For many years now, one of the most popular pieces of proprietary software under GNU/Linux has been VMWare. Its powerful ability to run other operating systems unmodified inside of a running Linux kernel has generally been unmatched by free software, leading many to pay the (rather substantial) price to run VMWare for that pesky Windows application that they, for one reason or another, cannot abandon or replace. Over the years, there have been many valiant efforts to replace this useful tool with truly Free Software, but only in the last year (and with some corporate help) has this goal been reached. 

For many years the most promising Free virtual machine for x86 was Xen, a 'hypervisor' which runs on the bare hardware, running a Linux instance in a special, privleged virtual machine to manage the virtualization system. In addition to being a rather heavyweight approach, it generally requires modifications to the operating systems running in the virtual machines,  making it useful for servers (since the modified OS can 'cooperate' with the hypervisor to make the virtual machine run smoothly), but generally unsuitable for the desktop user faced with an annoying legacy program. Xen's modifications to the Linux kernel have also had a long, hard road to being merged into the standard kernel distribution, and the available Free management tools remain somewhat primitive, as Xen's developers earn money selling proprietary management tools for Xen.

However, in the past year, two virtual machines have been released to the community under the GNU GPL: KVM and VirtualBox. KVM was first, in fall 2006, and depends on the hardware virtualization support added to new x86 processors by Intel and AMD; this makes KVM very simple and has sped its inclusion in the base Linux kernel. It is VirtualBox, though, that is the true free VMWare replacement, as its user tools are much better developed and simpler to use than KVM's.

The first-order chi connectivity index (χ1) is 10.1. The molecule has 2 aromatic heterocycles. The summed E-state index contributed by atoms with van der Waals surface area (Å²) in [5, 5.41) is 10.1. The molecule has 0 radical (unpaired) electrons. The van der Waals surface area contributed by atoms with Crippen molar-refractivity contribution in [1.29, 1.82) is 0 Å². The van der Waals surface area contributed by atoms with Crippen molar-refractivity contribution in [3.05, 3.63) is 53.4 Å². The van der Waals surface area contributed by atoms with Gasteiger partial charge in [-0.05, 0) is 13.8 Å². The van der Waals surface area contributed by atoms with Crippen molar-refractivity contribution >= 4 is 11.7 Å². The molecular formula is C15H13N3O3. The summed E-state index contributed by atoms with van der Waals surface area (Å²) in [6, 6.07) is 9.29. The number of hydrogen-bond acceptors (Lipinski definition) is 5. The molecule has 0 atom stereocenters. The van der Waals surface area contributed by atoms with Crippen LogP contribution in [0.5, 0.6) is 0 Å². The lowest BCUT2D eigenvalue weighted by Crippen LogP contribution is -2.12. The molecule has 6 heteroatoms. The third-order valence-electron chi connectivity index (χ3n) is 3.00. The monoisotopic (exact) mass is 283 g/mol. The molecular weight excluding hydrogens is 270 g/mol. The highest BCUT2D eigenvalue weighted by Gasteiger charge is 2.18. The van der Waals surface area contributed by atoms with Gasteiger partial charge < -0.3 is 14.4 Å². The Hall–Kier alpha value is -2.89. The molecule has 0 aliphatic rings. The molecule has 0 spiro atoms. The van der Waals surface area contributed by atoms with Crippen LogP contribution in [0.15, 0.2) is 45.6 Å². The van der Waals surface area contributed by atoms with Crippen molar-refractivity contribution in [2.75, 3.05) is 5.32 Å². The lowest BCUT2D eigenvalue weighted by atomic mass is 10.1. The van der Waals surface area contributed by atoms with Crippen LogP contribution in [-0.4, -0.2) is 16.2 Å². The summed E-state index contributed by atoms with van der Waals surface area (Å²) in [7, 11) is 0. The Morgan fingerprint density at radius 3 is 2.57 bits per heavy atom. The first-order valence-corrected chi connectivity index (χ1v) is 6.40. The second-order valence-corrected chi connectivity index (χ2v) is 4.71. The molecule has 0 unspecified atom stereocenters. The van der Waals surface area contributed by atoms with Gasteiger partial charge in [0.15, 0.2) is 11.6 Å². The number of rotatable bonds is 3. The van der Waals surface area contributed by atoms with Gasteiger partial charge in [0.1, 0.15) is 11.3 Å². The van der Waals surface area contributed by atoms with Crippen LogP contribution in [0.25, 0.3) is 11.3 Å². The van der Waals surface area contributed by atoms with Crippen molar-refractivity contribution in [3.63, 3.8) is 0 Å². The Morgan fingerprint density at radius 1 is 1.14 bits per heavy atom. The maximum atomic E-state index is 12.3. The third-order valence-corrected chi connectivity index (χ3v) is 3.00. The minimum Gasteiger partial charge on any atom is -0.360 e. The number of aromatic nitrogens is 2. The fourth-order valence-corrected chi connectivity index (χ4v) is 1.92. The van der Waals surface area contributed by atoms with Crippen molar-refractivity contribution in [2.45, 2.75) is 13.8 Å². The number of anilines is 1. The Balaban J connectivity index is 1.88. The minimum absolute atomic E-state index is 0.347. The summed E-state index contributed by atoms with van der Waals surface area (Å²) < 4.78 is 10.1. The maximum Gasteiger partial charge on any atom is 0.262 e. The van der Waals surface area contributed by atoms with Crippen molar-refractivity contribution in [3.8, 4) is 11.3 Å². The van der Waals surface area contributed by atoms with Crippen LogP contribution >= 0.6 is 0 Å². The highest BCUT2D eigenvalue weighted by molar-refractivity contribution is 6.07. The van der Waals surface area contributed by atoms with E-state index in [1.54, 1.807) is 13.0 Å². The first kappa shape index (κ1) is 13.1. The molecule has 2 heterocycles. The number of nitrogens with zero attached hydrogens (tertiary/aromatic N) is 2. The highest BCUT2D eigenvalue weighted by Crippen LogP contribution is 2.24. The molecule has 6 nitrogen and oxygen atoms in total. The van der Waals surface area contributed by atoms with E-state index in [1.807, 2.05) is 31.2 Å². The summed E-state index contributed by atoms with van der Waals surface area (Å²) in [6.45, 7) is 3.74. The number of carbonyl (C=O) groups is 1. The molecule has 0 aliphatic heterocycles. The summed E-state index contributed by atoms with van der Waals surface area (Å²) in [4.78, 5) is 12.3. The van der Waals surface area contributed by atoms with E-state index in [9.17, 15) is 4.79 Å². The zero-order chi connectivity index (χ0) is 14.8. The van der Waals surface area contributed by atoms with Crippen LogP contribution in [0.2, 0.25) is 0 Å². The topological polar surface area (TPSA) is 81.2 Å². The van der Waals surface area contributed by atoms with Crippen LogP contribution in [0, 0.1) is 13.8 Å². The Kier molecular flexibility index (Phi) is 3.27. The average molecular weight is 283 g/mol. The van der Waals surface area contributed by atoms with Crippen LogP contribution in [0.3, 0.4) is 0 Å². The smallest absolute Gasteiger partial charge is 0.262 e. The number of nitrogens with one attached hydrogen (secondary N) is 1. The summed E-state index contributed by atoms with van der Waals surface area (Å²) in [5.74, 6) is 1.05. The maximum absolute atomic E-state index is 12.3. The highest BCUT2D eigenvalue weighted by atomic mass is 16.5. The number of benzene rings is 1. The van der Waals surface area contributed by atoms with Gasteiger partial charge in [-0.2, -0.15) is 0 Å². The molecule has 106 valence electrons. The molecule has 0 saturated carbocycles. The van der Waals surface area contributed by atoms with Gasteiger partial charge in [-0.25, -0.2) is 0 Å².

VirtualBox was released under the GPL in January 2007 by a German software company called innotek. This source release included both the core virtual machine and the corresponding user-space management tools, though a few components were held back as a 'value-added' offering. Like VMWare and unlike KVM, VirtualBox is a purely software-based virtualization environment, using emulation and code modification to work around operations in the virtualized OS that would otherwise reveal the difference between running in the virtual machine and running directly on the real machine. 

VirtualBox, like VMWare, is nearly as fast as the base processor it is virtualizing. When it is used to run Windows or Linux, additional speed and versatility can be gained by installing the 'Guest Additions' within the VM, which are drivers that cooperate with VirtualBox to speed up I/O and allow for features such as seamless mouse movement between the VirtualBox window and the rest of the desktop. With these installed, the virtual machine will appear on your desktop like any other window, allowing convenient access to a different OS environment directly from the Linux desktop. VirtualBox supports suspend and resume for virtual machines (termed 'Snapshots'), making the virtual environment even more accessible.

VirtualBox does have a few flaws when compared with its more mature competition, some of which are purposeful deficiencies in the Open-Source Edition. Support for virtualized USB devices is available, but reserved for the proprietary free-for-personal-use-only version. Similarly, the proprietary version allows direct remote access to the virtual machine's screen through Microsoft's ubiquitous Remote Desktop Protocol. Additionally, the Guest Additions video driver does not support full screen DirectX applications under Windows, preventing VirtualBox from being used as a supplement to WINE for playing old Windows games. 

VirtualBox is a powerful, free VMWare replacement that is already suitable for many of the tasks previously requiring expensive VMWare licenses. It is available for both Windows and Linux, with Mac OS X support in beta, and is known to run both Windows and Linux stably. Other PC operating systems, including FreeBSD, Solaris and OS/2, are being worked on and may also be stable under VirtualBox. Development is progressing rapidly, with five minor revisions in the ten months since the original source release; the latest version of VirtualBox is available from or in Debian unstable. 

This writeup is copyright 2007 D.G. Roberge and is released under the Creative Commons Attribution-NonCommercial-ShareAlike licence. Details can be found at .

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